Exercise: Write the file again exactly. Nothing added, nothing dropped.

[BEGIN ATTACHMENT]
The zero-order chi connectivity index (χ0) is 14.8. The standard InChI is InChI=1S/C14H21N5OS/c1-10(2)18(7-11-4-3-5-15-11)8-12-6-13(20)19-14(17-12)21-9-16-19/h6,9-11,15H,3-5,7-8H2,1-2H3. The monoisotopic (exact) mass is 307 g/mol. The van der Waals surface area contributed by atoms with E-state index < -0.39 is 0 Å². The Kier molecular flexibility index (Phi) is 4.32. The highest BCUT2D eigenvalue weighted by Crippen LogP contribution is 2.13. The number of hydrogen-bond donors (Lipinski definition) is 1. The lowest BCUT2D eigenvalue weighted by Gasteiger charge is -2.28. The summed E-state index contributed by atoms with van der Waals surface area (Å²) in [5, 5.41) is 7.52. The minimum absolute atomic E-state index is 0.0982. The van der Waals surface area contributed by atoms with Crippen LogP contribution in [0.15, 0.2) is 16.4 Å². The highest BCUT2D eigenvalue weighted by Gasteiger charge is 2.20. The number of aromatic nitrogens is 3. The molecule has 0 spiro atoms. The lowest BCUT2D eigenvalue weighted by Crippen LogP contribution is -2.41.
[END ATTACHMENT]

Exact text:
The zero-order chi connectivity index (χ0) is 14.8. The standard InChI is InChI=1S/C14H21N5OS/c1-10(2)18(7-11-4-3-5-15-11)8-12-6-13(20)19-14(17-12)21-9-16-19/h6,9-11,15H,3-5,7-8H2,1-2H3. The monoisotopic (exact) mass is 307 g/mol. The van der Waals surface area contributed by atoms with E-state index < -0.39 is 0 Å². The Kier molecular flexibility index (Phi) is 4.32. The highest BCUT2D eigenvalue weighted by Crippen LogP contribution is 2.13. The number of hydrogen-bond donors (Lipinski definition) is 1. The lowest BCUT2D eigenvalue weighted by Gasteiger charge is -2.28. The summed E-state index contributed by atoms with van der Waals surface area (Å²) in [5, 5.41) is 7.52. The minimum absolute atomic E-state index is 0.0982. The van der Waals surface area contributed by atoms with Crippen LogP contribution in [0.15, 0.2) is 16.4 Å². The highest BCUT2D eigenvalue weighted by Gasteiger charge is 2.20. The number of aromatic nitrogens is 3. The molecule has 0 spiro atoms. The lowest BCUT2D eigenvalue weighted by Crippen LogP contribution is -2.41.